A man said to be a member of Bernard Madoff's "inner circle" has agreed to plead guilty to helping the swindler cook the books, federal prosecutors said in a letter made public Thursday.

Eric Lipkin, a second-generation Madoff employee who worked at his secretive investment advisory business for 16 years, will appear in court Monday to admit his role in the epic fraud, prosecutors said in a letter to U.S. District Judge Laura Taylor Swain.

The letter said Lipkin would plead guilty to a six-count criminal complaint that will be submitted to the court Monday and will include charges of conspiracy, bank fraud and falsifying various financial records. Lipkin is entering the plea as part of a cooperation agreement with prosecutors, but the letter did not specify what sort of assistance he has been asked to provide.

Lipkin's lawyer, James Filan, declined to comment.

In a civil lawsuit filed last year, the court-appointed trustee trying to unwind Madoff's fraud called Lipkin a member of the schemer's "inner circle" who profited handsomely from the fraud and was an active part of attempts to cover it up.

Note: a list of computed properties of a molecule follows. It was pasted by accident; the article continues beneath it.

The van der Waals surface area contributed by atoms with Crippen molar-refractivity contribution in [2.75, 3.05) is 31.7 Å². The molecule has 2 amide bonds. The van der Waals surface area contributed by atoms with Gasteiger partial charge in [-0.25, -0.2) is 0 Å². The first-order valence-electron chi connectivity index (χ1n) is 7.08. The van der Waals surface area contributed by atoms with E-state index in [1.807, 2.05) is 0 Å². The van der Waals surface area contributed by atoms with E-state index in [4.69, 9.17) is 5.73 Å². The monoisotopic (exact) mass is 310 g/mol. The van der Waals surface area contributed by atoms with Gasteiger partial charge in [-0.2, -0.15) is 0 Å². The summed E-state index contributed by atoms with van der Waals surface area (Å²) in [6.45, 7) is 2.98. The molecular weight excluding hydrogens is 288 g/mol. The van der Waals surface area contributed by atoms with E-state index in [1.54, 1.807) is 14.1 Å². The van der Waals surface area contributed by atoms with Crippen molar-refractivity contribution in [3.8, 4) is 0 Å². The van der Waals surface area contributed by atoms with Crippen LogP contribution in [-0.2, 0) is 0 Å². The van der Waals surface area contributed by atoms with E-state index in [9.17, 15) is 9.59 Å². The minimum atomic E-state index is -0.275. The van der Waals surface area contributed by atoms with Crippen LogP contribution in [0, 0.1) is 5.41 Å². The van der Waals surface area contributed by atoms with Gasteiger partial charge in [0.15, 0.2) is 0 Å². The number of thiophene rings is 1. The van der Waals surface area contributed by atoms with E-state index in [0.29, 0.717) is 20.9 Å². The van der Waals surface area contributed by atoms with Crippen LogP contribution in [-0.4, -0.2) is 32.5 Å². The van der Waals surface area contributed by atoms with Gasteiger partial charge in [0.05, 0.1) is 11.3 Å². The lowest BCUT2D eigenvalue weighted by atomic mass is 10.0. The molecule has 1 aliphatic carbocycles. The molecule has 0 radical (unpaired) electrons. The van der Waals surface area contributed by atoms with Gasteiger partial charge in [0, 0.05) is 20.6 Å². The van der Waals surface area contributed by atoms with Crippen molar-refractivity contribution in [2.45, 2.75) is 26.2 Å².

Lipkin's father, Irwin, was one of the first people hired by Madoff when he started his investment business, and was one of the key workers who began building the firm from scratch in 1964, according to the lawsuit. Eric Lipkin followed his father into the company in 1992 and acted as a "lieutenant" to Madoff, as well as the company's payroll manager.

Court trustee Irving Picard accused both father and son of being aware of the Ponzi scheme and helping to conceal it, all while pocketing about $9.2 million in customer money through fictitious stock trades. The suit said that when the Securities and Exchange Commission briefly probed Madoff's operation in 2005 and 2006, Eric Lipkin threw investigators off the trail by giving them bogus information and fabricating trade blotters.

If he goes through with the guilty plea, Lipkin, who lives in Ridgewood, N.J., will be the third person who worked for Madoff to plead guilty to a crime. Madoff's independent auditor and his long-time deputy have both previously admitted wrongdoing. Five other people who worked for the firm have been charged but pleaded not guilty.

Madoff, 73, is serving a 150-year prison term after pleading guilty in 2009. At the time, he claimed he acted alone.